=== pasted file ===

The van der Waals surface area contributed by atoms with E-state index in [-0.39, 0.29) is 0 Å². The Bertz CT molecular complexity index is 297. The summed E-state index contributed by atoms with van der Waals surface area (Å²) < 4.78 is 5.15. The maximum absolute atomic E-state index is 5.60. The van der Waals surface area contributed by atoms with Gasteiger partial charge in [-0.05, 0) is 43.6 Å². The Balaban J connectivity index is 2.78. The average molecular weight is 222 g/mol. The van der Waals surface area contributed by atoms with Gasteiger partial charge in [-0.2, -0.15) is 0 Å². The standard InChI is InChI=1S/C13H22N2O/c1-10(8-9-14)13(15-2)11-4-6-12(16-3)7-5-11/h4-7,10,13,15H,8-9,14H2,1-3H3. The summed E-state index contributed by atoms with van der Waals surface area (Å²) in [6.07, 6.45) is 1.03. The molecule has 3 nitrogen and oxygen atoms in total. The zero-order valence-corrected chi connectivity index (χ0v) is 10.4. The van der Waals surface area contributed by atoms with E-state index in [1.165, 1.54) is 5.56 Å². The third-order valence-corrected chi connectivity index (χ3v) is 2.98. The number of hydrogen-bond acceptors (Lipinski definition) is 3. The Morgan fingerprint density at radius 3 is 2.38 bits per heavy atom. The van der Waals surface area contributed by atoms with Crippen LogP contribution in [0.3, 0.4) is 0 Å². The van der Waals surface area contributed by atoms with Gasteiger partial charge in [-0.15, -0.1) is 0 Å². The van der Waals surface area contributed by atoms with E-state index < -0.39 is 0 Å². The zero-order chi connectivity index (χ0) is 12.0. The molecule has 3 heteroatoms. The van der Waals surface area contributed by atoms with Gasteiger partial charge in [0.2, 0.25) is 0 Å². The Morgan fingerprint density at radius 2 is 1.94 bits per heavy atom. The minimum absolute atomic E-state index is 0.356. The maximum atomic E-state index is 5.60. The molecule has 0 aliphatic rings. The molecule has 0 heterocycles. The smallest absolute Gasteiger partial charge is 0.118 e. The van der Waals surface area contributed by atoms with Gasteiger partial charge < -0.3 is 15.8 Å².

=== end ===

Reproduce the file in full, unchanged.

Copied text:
The van der Waals surface area contributed by atoms with E-state index in [-0.39, 0.29) is 0 Å². The Bertz CT molecular complexity index is 297. The summed E-state index contributed by atoms with van der Waals surface area (Å²) < 4.78 is 5.15. The maximum absolute atomic E-state index is 5.60. The van der Waals surface area contributed by atoms with Gasteiger partial charge in [-0.05, 0) is 43.6 Å². The Balaban J connectivity index is 2.78. The average molecular weight is 222 g/mol. The van der Waals surface area contributed by atoms with Gasteiger partial charge in [-0.2, -0.15) is 0 Å². The standard InChI is InChI=1S/C13H22N2O/c1-10(8-9-14)13(15-2)11-4-6-12(16-3)7-5-11/h4-7,10,13,15H,8-9,14H2,1-3H3. The summed E-state index contributed by atoms with van der Waals surface area (Å²) in [6.07, 6.45) is 1.03. The molecule has 3 nitrogen and oxygen atoms in total. The zero-order valence-corrected chi connectivity index (χ0v) is 10.4. The van der Waals surface area contributed by atoms with E-state index in [1.165, 1.54) is 5.56 Å². The third-order valence-corrected chi connectivity index (χ3v) is 2.98. The number of hydrogen-bond acceptors (Lipinski definition) is 3. The Morgan fingerprint density at radius 3 is 2.38 bits per heavy atom. The van der Waals surface area contributed by atoms with Crippen LogP contribution in [0.3, 0.4) is 0 Å². The van der Waals surface area contributed by atoms with Gasteiger partial charge in [-0.15, -0.1) is 0 Å². The van der Waals surface area contributed by atoms with E-state index < -0.39 is 0 Å². The zero-order chi connectivity index (χ0) is 12.0. The molecule has 3 heteroatoms. The van der Waals surface area contributed by atoms with Gasteiger partial charge in [0.2, 0.25) is 0 Å². The Morgan fingerprint density at radius 2 is 1.94 bits per heavy atom. The minimum absolute atomic E-state index is 0.356. The maximum atomic E-state index is 5.60. The molecule has 0 aliphatic rings. The molecule has 0 heterocycles. The smallest absolute Gasteiger partial charge is 0.118 e. The van der Waals surface area contributed by atoms with Gasteiger partial charge < -0.3 is 15.8 Å².